The MRF has yet to make it clear whether it will name a presidential candidate, or tacitly back someone else’s, as it did in 2006, when informally it was behind Purvanov. Nor is it clear what its splinter, Lyutvi Mestan’s DOST party, will do.
However, unity is not always an elusive grail in Bulgarian politics. Former bitter enemies (and before that, erstwhile close allies) of the Patriotic Front and Ataka have achieved it, or at least, if not unity, then the convenient fiction of a joint ticket supported by an “initiative committee”.
This joint ticket has the Patriotic Front’s Krassimir Karakachanov as its presidential candidate and Ataka’s Yavor Notev as the vice-presidential candidate.
Karakachanov, leader of the nationalist VMRO party, is co-leader of the Patriotic Front along with Valeri Simeonov, leader of the National Movement for the Salvation of Bulgaria (parties with names like that require no adjective). Several years ago, Simeonov was a close ally of Ataka leader Volen Siderov, providing him with the cable-channel platform on which Siderov built his Ataka party.
More recently, the two fell out, and the 2014 elections produced a National Assembly in which Simeonov and the PF supported the government, while Siderov’s Ataka ended up as one of the two-smallest parties and avowedly in opposition.
While the two forces fish in the same pond, their differences go beyond mere personality issues. Siderov and his little party are adamantly pro-Russian; Simeonov, most certainly, is not.
Notev’s presence, ironically, also is a reminder of Siderov’s woes of the past year and more. An advocate, apart from being – like Karakachanov – a Deputy Speaker of Parliament, Notev has been in the public eye in his capacity as Siderov’s lawyer, dealing with court appearances by the Ataka leader in connection with his guilty pleas on sundry assault and hooliganism charges.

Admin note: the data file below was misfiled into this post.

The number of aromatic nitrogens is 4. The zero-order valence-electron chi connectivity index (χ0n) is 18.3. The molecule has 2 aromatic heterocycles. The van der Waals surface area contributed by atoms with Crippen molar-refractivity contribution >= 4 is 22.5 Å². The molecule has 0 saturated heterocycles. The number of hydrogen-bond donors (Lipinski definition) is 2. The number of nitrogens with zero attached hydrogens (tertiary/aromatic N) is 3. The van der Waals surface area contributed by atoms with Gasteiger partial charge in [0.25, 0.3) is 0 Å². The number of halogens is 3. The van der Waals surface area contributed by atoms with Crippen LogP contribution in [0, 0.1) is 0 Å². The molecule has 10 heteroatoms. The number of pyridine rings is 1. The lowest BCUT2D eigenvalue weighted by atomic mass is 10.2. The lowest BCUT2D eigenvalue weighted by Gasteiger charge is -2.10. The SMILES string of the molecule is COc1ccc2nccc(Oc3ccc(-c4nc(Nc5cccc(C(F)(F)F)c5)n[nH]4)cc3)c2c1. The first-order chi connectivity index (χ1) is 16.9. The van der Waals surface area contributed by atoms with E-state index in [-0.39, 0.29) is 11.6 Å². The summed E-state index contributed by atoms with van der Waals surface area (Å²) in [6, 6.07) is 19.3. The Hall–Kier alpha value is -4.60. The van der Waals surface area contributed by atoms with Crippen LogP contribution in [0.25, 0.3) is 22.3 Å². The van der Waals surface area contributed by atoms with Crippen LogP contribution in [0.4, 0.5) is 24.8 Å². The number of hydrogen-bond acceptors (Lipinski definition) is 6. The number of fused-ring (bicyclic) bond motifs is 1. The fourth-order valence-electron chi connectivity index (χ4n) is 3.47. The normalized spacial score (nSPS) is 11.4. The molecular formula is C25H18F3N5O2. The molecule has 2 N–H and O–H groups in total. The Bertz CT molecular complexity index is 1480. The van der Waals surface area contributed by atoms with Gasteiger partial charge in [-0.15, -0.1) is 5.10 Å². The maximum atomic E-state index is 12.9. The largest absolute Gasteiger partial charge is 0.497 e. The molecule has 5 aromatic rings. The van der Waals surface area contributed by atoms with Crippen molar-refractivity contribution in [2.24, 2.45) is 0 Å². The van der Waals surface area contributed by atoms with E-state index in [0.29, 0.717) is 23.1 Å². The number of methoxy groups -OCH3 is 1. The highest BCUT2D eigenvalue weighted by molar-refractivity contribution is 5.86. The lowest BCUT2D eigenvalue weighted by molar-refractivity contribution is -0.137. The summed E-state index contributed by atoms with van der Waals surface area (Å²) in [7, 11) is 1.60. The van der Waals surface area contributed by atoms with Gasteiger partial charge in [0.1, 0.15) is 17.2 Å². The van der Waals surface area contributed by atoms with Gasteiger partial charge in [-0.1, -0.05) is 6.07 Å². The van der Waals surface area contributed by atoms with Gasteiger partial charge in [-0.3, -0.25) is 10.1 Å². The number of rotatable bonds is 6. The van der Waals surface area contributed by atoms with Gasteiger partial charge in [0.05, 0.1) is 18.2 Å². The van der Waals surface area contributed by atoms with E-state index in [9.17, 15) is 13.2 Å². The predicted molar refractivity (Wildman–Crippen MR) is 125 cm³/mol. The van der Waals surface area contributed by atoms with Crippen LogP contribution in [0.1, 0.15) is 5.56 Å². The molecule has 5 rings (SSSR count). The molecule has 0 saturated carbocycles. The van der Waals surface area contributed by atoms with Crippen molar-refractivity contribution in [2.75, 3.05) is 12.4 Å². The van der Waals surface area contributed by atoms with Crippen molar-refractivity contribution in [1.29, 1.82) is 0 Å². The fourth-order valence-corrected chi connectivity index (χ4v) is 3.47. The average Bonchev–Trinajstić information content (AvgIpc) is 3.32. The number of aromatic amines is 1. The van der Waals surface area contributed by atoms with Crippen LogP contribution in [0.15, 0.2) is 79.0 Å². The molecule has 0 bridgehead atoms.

Nonetheless, this is the ticket that first has achieved a semblance of unity, and will mobilise a certain electorate from among the disillusioned – and anti-migrant, xenophobic and so on – public, but the question will be whether the whole could be greater than the sum of its parts.
The campaign no doubt also will see reminders about Karakachanov’s past as State Security Agent Ivan, when he worked for Bulgaria’s communist-era secret service. He has reiterated recently that he sees no shame in the matter, and perhaps for the hard-core of the nationalist, far-right electorate, for them there will be none either. Karakachanov has insisted that he accepted no shilling for his work for State Security, doing it with “the conviction that it was my patriotic duty”. Many Bulgarians might well see things differently, but they would be placing their votes elsewhere.
And for now, those Bulgarians are still waiting to see for whom, as the guessing game drags on, soporifically through the searing days of August, and slowly gaining momentum as the haze of this Bulgarian summer of 2016 clears, little by little, when autumn comes.